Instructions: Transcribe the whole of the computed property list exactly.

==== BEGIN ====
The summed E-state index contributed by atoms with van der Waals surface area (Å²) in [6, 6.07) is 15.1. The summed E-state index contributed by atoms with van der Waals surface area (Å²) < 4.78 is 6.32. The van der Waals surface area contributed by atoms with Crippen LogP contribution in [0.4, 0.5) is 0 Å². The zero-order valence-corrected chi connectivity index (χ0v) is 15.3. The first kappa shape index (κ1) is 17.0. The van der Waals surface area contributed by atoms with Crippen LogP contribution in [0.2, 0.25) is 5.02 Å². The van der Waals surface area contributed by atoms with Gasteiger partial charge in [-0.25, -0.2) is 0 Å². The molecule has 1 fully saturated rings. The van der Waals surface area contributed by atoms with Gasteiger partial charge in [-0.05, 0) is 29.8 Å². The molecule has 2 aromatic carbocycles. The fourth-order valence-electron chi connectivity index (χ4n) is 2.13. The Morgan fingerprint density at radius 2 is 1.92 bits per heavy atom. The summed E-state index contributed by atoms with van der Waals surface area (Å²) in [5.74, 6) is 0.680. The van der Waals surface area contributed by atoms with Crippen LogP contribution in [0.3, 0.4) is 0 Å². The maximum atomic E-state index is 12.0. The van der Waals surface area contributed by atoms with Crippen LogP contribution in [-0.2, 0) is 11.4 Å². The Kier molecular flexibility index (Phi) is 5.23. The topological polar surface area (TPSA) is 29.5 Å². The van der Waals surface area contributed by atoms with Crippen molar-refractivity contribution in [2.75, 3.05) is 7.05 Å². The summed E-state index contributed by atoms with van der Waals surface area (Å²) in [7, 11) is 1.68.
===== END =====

The summed E-state index contributed by atoms with van der Waals surface area (Å²) in [6, 6.07) is 15.1. The summed E-state index contributed by atoms with van der Waals surface area (Å²) < 4.78 is 6.32. The van der Waals surface area contributed by atoms with Crippen LogP contribution in [0.4, 0.5) is 0 Å². The zero-order valence-corrected chi connectivity index (χ0v) is 15.3. The first kappa shape index (κ1) is 17.0. The van der Waals surface area contributed by atoms with Crippen LogP contribution in [0.2, 0.25) is 5.02 Å². The van der Waals surface area contributed by atoms with Gasteiger partial charge in [-0.25, -0.2) is 0 Å². The molecule has 1 fully saturated rings. The van der Waals surface area contributed by atoms with Gasteiger partial charge in [-0.05, 0) is 29.8 Å². The molecule has 2 aromatic carbocycles. The fourth-order valence-electron chi connectivity index (χ4n) is 2.13. The Morgan fingerprint density at radius 2 is 1.92 bits per heavy atom. The summed E-state index contributed by atoms with van der Waals surface area (Å²) in [5.74, 6) is 0.680. The van der Waals surface area contributed by atoms with Crippen LogP contribution in [0.3, 0.4) is 0 Å². The maximum atomic E-state index is 12.0. The van der Waals surface area contributed by atoms with Crippen LogP contribution in [-0.2, 0) is 11.4 Å². The Kier molecular flexibility index (Phi) is 5.23. The topological polar surface area (TPSA) is 29.5 Å². The van der Waals surface area contributed by atoms with Crippen molar-refractivity contribution in [2.75, 3.05) is 7.05 Å². The summed E-state index contributed by atoms with van der Waals surface area (Å²) in [7, 11) is 1.68.